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The Interconnected Mind and Heart

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According to a recently published statement1 by the American Heart Association (AHA), mental health can positively or negatively impact an individual’s health and risk factors for heart disease and stroke. The statement, titled, “Psychological Health, Well-Being, and the Mind-Heart-Body Connection,” was published in the Association’s flagship journal Circulation.

“A person’s mind, heart, and body are all interconnected and interdependent in what can be termed ‘the mind-heart-body-connection”. Research has clearly demonstrated that negative psychological factors, personality traits and mental health disorders can negatively impact cardiovascular health. On the other hand, studies have found positive psychological attributes are associated with lower risk of cardiovascular disease and mortality,” Glenn N. Levine, MD, FAHA, master clinician and professor of medicine at Baylor College of Medicine, chief of the cardiology section at the Michael E. DeBakey VA Medical Center, said to the press.

Negative mental health conditions—such as:

  • depression
  • chronic stress
  • anxiety
  • anger
  • pessimism
  • dissatisfaction—

are associated with potentially harmful biological responses, including: irregularities of heart rate and rhythm, increased digestive complaints, increased blood pressure, inflammation, and reduced blood flow to the heart. Health behaviours that increase risk for heart disease and stroke, like smoking, lower levels of physical activity, unhealthy diet, obesity, and others, are also associated with negative mental health.

On the other hand, people with positive mental health were more associated with healthy heart conditions like:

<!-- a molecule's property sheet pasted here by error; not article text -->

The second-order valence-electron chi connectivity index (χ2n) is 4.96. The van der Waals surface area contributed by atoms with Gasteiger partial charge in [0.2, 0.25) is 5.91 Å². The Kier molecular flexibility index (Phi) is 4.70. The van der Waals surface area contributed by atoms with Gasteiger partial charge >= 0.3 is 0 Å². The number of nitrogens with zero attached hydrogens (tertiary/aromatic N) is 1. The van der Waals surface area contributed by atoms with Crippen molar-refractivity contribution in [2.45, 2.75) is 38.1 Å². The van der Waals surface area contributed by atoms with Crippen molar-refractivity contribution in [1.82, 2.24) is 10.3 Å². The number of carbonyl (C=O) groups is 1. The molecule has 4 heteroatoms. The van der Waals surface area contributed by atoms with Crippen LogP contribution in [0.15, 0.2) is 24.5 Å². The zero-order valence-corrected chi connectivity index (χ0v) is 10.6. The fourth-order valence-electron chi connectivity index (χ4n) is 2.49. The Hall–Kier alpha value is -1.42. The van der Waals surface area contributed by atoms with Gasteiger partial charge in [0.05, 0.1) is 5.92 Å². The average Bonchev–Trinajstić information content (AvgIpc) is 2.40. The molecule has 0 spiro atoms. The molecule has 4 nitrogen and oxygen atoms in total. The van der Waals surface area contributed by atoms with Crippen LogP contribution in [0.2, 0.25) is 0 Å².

• lower blood pressure
  • better glucose control
  • less inflammation
  • lower cholesterol

Additionally, people with better mental health tend to have more positive social relationships, support, and connections.

The statement suggests mental health screening for people with or at risk for heart disease. Programs like cognitive behavioural therapy, psychotherapy, collaborative care management, stress reduction therapy, and meditation could all help reduce said risk. Cardiovascular health could be improved by increasing positivity, happiness, and satisfaction.

“Wellness is more than simply the absence of disease. It is an active process directed toward a healthier, happier and more fulfilling life, and we must strive to reduce negative aspects of psychological health and promote an overall positive and healthy state of being,” Levine said. “In patients with or at risk for heart disease, health care professionals need to address the mental wellness of the patient in tandem with the physical conditions affecting the body, such as blood pressure, cholesterol levels, chest pain, etc”



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